Prof. Powershell

Perfect Properties

PowerShell custom properties go beyond the call of duty by providing information as you need it.

Because PowerShell is an object-oriented shell, it offers a wealth of information. Pipe any object to Get-Member to discover its properties and methods. Once you know an object's properties, you can display them using Select-Object, even if you don't see them in the default view:

PS C:\> get-process | Select Name,ID,StartTime,Path

But you aren't limited to the property list you see with Get-Member. If you can create a PowerShell expression that will return a value for a given object, you can create a custom property for it.

Say you want to display a property called Uptime for a process object. There is pre-defined property. But we can calculate a value by subtracting the StartTime from the current time and returning a timespan object.
First we'll test the basic code with a single process:

PS C:\> (get-date)-(get-process taskmgr).starttime

Days              : 12
Hours             : 7
Minutes           : 41
Seconds           : 43
Milliseconds      : 883
Ticks             : 10645038835764
TotalDays         : 12.3206468006528
TotalHours        : 295.695523215667
TotalMinutes      : 17741.73139294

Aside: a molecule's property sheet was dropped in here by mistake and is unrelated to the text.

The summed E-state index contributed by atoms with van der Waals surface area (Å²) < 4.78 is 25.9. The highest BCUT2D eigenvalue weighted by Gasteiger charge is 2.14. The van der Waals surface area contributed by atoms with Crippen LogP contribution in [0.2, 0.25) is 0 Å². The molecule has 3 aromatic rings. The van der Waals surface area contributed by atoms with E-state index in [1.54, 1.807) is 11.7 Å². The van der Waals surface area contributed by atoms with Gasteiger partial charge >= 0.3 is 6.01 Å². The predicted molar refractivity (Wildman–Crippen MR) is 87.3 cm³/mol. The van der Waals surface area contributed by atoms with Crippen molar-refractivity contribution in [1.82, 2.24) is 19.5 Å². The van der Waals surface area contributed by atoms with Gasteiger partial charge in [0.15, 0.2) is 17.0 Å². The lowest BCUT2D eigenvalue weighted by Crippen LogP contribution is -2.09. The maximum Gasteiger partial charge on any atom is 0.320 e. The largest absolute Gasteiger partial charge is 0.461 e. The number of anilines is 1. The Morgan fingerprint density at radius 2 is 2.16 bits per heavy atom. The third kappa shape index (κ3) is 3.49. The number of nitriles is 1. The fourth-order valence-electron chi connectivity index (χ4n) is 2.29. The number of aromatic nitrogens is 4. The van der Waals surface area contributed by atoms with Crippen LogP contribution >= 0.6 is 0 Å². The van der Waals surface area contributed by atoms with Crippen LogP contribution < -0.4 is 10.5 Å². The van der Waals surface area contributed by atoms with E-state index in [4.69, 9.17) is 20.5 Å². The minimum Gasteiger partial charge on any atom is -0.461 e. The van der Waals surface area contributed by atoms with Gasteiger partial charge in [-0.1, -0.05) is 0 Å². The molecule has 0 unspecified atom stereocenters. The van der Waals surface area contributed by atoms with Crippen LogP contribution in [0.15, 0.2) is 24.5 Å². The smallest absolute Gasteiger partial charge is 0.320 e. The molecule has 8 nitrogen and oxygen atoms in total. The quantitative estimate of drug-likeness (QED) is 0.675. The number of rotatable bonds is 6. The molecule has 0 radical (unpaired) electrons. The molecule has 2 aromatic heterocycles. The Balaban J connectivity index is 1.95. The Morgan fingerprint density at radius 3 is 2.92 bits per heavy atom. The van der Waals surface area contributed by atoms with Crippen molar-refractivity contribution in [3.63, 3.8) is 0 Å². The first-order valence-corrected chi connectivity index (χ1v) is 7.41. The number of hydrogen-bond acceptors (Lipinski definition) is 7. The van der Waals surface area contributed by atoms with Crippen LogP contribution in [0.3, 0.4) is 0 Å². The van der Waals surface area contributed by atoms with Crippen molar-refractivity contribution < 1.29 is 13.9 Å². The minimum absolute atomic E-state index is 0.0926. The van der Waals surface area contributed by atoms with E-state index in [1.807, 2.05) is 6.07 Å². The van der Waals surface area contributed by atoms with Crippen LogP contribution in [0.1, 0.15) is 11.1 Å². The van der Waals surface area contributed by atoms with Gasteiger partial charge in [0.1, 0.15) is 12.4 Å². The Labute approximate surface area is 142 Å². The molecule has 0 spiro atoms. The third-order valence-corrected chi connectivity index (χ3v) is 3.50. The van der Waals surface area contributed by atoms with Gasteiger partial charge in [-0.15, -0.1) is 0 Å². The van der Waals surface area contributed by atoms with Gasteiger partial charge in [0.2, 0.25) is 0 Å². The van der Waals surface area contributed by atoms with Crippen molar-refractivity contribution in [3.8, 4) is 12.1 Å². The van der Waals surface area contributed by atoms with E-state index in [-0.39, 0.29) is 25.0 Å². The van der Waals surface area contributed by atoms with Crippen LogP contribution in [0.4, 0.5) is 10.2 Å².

TotalSeconds      : 1064503.8835764
TotalMilliseconds : 1064503883.5764

We'll simplify by converting this to a string.

PS C:\> ((get-date)-(get-process taskmgr).starttime).ToString()

Now we need to do this for every process instead of just Task Manager. We'll use Select-Object and a hash table, also known as an associative array, to create a custom property and value. The format of the hash table is

@{name="propertyname";expression={powershell code}}

We will use $_ to represent the current object in the pipeline:


This expression can be used like any other property name:

PS C:\> get-process | Select Name,ID,StartTime,@{name="Uptime";Expression={((get-date)-$_.starttime).ToString()}},Path

This also means we can use this new property in the pipeline like any other property:

PS C:\> get-process | where {$_.StartTime -and $ -ne "System"} | Sort StartTime -descending | Select Name,ID,,Path,StartTime,@{name="Uptime";Expression={((get-date)-$_.starttime).ToString()}}| Export-csv process-uptime.csv

This expression will export the standard Name, ID, Path and Starttime properties along with the custom Uptime and export the information to a CSV file.

By the way, I've inserted a Where-Object filter to remove any processes that don't have a start time, usually system-related, as well as the System process itself.

I use this technique all the time to provide extra and useful information. Next time, I'll show you a similar technique with the formatting cmdlets.

About the Author

Jeffery Hicks is an IT veteran with over 25 years of experience, much of it spent as an IT infrastructure consultant specializing in Microsoft server technologies with an emphasis in automation and efficiency. He is a multi-year recipient of the Microsoft MVP Award in Windows PowerShell. He works today as an independent author, trainer and consultant. Jeff has written for numerous online sites and print publications, is a contributing editor at, and a frequent speaker at technology conferences and user groups.

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